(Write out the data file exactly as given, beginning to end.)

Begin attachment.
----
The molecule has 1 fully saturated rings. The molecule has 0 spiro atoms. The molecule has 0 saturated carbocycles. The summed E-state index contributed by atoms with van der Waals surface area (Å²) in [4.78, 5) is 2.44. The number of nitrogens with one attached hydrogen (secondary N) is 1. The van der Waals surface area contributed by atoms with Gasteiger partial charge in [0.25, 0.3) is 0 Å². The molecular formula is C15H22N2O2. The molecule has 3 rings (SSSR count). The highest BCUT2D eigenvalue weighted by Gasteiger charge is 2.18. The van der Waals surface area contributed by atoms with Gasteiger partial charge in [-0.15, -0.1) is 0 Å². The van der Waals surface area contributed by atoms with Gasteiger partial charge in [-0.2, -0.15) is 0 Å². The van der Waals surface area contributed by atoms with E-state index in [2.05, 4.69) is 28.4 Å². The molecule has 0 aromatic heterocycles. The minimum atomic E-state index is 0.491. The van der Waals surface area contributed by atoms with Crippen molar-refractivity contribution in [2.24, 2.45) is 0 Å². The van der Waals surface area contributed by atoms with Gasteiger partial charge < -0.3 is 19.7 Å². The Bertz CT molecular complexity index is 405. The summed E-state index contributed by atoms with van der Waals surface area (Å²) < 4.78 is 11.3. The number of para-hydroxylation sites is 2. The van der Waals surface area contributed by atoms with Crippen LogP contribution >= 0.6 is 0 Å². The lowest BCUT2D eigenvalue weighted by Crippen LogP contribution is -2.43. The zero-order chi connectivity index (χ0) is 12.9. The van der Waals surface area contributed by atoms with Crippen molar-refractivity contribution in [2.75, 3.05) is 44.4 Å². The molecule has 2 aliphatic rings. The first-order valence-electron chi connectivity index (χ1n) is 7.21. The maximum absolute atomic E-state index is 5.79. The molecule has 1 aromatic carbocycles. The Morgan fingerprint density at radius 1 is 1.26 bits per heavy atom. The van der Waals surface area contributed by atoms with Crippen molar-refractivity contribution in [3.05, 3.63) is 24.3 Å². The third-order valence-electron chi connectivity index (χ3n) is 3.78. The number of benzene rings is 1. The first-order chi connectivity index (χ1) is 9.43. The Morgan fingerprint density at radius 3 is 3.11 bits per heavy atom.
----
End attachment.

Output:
The molecule has 1 fully saturated rings. The molecule has 0 spiro atoms. The molecule has 0 saturated carbocycles. The summed E-state index contributed by atoms with van der Waals surface area (Å²) in [4.78, 5) is 2.44. The number of nitrogens with one attached hydrogen (secondary N) is 1. The van der Waals surface area contributed by atoms with Gasteiger partial charge in [0.25, 0.3) is 0 Å². The molecular formula is C15H22N2O2. The molecule has 3 rings (SSSR count). The highest BCUT2D eigenvalue weighted by Gasteiger charge is 2.18. The van der Waals surface area contributed by atoms with Gasteiger partial charge in [-0.15, -0.1) is 0 Å². The van der Waals surface area contributed by atoms with Gasteiger partial charge in [-0.2, -0.15) is 0 Å². The van der Waals surface area contributed by atoms with E-state index in [2.05, 4.69) is 28.4 Å². The molecule has 0 aromatic heterocycles. The minimum atomic E-state index is 0.491. The van der Waals surface area contributed by atoms with Crippen molar-refractivity contribution in [2.24, 2.45) is 0 Å². The van der Waals surface area contributed by atoms with Gasteiger partial charge < -0.3 is 19.7 Å². The Bertz CT molecular complexity index is 405. The summed E-state index contributed by atoms with van der Waals surface area (Å²) < 4.78 is 11.3. The number of para-hydroxylation sites is 2. The van der Waals surface area contributed by atoms with Crippen LogP contribution >= 0.6 is 0 Å². The lowest BCUT2D eigenvalue weighted by Crippen LogP contribution is -2.43. The zero-order chi connectivity index (χ0) is 12.9. The van der Waals surface area contributed by atoms with Crippen molar-refractivity contribution in [2.75, 3.05) is 44.4 Å². The molecule has 2 aliphatic rings. The first-order valence-electron chi connectivity index (χ1n) is 7.21. The maximum absolute atomic E-state index is 5.79. The molecule has 1 aromatic carbocycles. The Morgan fingerprint density at radius 1 is 1.26 bits per heavy atom. The van der Waals surface area contributed by atoms with Crippen molar-refractivity contribution in [3.05, 3.63) is 24.3 Å². The third-order valence-electron chi connectivity index (χ3n) is 3.78. The number of benzene rings is 1. The first-order chi connectivity index (χ1) is 9.43. The Morgan fingerprint density at radius 3 is 3.11 bits per heavy atom.